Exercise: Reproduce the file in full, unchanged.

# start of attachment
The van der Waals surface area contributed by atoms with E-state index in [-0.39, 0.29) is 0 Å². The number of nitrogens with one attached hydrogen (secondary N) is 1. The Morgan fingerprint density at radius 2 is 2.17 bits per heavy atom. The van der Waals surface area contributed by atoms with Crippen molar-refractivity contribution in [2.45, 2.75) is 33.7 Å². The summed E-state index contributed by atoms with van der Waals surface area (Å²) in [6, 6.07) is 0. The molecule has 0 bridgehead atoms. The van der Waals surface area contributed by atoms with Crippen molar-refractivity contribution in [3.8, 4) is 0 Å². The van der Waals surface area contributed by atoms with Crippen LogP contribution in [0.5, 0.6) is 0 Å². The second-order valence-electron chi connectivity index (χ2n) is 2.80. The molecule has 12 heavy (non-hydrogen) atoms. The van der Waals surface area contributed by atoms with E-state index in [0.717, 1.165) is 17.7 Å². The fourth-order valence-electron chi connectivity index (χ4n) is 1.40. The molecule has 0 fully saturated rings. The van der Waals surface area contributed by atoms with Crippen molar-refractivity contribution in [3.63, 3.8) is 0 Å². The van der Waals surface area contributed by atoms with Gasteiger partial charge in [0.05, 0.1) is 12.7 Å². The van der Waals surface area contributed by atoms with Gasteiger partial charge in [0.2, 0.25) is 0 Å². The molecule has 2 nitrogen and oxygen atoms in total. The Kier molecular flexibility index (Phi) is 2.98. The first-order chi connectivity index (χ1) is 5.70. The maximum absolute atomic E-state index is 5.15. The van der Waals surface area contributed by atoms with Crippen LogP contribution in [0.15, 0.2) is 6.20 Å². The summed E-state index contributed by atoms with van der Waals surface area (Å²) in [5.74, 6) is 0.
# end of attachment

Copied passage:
The van der Waals surface area contributed by atoms with E-state index in [-0.39, 0.29) is 0 Å². The number of nitrogens with one attached hydrogen (secondary N) is 1. The Morgan fingerprint density at radius 2 is 2.17 bits per heavy atom. The van der Waals surface area contributed by atoms with Crippen molar-refractivity contribution in [2.45, 2.75) is 33.7 Å². The summed E-state index contributed by atoms with van der Waals surface area (Å²) in [6, 6.07) is 0. The molecule has 0 bridgehead atoms. The van der Waals surface area contributed by atoms with Crippen molar-refractivity contribution in [3.8, 4) is 0 Å². The van der Waals surface area contributed by atoms with Crippen LogP contribution in [0.5, 0.6) is 0 Å². The second-order valence-electron chi connectivity index (χ2n) is 2.80. The molecule has 12 heavy (non-hydrogen) atoms. The van der Waals surface area contributed by atoms with E-state index in [0.717, 1.165) is 17.7 Å². The fourth-order valence-electron chi connectivity index (χ4n) is 1.40. The molecule has 0 fully saturated rings. The van der Waals surface area contributed by atoms with Crippen molar-refractivity contribution in [3.63, 3.8) is 0 Å². The van der Waals surface area contributed by atoms with Gasteiger partial charge in [0.05, 0.1) is 12.7 Å². The van der Waals surface area contributed by atoms with Gasteiger partial charge in [0.2, 0.25) is 0 Å². The molecule has 2 nitrogen and oxygen atoms in total. The Kier molecular flexibility index (Phi) is 2.98. The first-order chi connectivity index (χ1) is 5.70. The maximum absolute atomic E-state index is 5.15. The van der Waals surface area contributed by atoms with Crippen LogP contribution in [0.15, 0.2) is 6.20 Å². The summed E-state index contributed by atoms with van der Waals surface area (Å²) in [5.74, 6) is 0.